The Rohingya people represent a small Muslim minority in the Southeast Asian country of Myanmar. They are denied citizenship, forbidden from colleges, and have suffered mass killings and violence that the government has done nothing to halt. And recently, Myanmar passed a law restricting Rohingya childbirths, an action which may qualify as an act of genocide.
The Rohingya people have lived in Myanmar since the eighth century. However, their existence was wiped from official record in 1982 with the passage of a citizenship law. The law had the effect of making the Rohingya stateless peoples, illegal immigrants in their own country, with no rights or international recognition.
Rohingya people have experienced harsh violence and now will suffer an enforced two-child limit. The limitation is officially claimed as an effort to ease tensions between the Buddhist majority and Muslim minority, however the policy serves as a frightening indicator that genocide may not be far away. Genocide Watch has even gone so far as to issue a “Genocide Emergency Alert” for Myanmar, and the United Nations has also expressed similar concerns.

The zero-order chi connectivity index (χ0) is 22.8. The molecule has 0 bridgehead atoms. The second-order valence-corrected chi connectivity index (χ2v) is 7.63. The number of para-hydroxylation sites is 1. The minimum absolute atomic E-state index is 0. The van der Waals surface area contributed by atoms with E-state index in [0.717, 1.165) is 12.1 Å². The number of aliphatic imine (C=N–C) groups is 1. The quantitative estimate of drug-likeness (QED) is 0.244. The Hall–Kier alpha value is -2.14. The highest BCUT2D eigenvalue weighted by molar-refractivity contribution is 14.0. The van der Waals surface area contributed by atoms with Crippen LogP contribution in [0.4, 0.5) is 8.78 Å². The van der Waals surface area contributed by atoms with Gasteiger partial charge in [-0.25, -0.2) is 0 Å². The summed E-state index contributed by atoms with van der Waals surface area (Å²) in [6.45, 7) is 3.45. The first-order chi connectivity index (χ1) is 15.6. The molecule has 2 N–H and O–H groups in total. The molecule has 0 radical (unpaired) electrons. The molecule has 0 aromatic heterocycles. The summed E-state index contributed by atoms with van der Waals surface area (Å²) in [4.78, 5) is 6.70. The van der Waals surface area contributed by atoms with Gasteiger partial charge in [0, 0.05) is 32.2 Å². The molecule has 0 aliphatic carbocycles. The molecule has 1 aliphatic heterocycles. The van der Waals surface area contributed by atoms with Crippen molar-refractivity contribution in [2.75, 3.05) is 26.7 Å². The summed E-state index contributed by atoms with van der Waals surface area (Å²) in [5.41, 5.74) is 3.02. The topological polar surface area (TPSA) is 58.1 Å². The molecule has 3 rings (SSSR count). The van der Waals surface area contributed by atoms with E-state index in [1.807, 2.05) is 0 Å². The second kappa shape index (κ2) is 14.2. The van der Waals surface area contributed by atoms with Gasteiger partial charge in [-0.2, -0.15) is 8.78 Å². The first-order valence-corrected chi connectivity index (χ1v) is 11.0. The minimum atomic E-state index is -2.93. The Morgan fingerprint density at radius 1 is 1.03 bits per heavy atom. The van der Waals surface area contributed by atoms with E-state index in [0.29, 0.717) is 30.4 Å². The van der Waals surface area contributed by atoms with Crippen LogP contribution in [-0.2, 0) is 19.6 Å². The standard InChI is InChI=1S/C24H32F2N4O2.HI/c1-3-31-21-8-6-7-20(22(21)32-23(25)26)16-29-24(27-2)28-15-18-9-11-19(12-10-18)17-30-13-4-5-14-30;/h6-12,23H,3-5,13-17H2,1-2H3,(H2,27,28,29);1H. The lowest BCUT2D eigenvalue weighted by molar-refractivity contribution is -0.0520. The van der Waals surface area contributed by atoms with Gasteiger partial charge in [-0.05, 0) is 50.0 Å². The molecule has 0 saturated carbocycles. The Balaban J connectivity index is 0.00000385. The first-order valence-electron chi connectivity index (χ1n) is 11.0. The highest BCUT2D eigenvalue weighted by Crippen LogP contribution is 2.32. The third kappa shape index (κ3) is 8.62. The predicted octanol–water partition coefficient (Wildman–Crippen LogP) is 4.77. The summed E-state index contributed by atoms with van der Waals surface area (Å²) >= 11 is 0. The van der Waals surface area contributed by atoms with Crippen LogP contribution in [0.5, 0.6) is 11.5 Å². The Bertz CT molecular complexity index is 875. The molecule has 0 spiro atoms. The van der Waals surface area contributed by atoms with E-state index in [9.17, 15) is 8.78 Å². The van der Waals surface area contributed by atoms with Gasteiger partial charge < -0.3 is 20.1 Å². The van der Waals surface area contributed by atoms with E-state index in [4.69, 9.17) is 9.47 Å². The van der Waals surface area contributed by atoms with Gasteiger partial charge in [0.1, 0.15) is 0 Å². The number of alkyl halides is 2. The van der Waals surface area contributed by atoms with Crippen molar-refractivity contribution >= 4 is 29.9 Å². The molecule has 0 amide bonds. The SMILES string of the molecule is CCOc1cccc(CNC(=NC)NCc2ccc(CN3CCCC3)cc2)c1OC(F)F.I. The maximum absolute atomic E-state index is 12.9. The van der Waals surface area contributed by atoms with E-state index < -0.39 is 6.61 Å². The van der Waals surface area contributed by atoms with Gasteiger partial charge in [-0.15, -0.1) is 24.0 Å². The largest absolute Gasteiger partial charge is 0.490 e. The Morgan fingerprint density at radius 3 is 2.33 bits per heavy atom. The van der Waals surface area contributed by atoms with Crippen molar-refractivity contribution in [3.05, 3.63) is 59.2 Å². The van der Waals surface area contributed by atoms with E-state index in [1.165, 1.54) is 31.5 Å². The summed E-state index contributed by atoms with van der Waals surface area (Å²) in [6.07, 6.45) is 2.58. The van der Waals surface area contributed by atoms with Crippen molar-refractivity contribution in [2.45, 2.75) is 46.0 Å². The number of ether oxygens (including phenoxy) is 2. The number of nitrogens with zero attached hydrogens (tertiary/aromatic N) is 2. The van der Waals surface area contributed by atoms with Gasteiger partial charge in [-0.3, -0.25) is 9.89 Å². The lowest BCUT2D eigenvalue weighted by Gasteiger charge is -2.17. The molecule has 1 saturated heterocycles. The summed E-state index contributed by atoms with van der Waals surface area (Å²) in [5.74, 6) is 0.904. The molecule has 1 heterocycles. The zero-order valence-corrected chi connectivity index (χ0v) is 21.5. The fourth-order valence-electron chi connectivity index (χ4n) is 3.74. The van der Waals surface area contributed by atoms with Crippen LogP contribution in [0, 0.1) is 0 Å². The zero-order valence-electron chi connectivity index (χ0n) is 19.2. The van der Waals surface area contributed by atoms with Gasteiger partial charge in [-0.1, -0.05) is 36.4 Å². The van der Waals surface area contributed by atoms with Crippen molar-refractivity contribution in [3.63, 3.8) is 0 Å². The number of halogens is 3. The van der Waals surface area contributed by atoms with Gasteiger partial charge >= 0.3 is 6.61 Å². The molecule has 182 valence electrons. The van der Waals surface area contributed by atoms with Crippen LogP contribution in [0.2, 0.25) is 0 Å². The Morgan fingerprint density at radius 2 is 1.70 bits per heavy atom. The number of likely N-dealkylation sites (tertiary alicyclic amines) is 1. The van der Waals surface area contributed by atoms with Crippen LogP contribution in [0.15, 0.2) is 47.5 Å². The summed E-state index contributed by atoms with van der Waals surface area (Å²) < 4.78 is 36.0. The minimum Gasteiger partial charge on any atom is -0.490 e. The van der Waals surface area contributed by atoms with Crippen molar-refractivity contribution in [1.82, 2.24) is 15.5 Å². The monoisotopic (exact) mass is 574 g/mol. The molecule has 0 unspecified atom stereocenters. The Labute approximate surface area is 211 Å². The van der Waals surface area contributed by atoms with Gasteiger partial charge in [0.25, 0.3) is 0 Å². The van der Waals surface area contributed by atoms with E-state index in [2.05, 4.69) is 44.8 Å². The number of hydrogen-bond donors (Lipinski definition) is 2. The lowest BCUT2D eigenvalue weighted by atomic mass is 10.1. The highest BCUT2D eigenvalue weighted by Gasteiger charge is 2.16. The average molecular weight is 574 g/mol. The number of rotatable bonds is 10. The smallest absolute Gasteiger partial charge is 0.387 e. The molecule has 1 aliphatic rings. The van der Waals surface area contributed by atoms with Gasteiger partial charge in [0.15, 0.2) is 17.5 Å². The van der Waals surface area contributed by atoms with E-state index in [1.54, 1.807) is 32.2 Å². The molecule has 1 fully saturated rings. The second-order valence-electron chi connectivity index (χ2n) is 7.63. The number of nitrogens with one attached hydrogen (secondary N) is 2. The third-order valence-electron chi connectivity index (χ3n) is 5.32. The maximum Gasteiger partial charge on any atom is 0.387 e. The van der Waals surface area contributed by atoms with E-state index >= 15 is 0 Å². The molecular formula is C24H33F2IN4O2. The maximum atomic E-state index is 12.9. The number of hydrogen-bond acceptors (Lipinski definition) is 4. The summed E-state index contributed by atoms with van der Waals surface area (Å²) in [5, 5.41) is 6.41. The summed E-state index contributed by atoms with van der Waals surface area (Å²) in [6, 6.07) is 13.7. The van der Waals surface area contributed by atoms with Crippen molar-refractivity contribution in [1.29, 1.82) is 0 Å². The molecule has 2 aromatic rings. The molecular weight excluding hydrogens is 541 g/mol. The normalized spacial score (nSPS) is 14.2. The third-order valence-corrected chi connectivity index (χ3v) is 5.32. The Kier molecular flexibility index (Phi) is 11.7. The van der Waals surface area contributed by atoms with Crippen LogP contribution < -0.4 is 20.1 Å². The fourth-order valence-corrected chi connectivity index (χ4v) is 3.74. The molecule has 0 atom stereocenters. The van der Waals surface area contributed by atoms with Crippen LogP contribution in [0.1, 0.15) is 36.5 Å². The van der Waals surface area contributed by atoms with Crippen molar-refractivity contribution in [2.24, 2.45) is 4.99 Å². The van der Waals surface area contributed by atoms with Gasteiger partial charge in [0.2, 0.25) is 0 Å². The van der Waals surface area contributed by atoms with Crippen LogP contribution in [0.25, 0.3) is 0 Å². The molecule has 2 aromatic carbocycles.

Genocide Watch breaks down genocides into eight distinct stages. In order, they are as follows: Classification, Symbolization, Dehumanization, Organization, Polarization, Preparation, Extermination and Denial. Myanmar is quickly ticking stages off the list.
Rohingya people are regularly forced to live in ethnic enclaves with enforced curfews. They experience intense violence which the government has done little if anything to prevent. They are becoming increasingly isolated from resources and from the outside world. If nothing is done to stop these policies, the Rohingya may be removed entirely from their country. The international community must act now to hold the Burmese government responsible and stop the eradication of the Rohingya ethnic group before it is too late.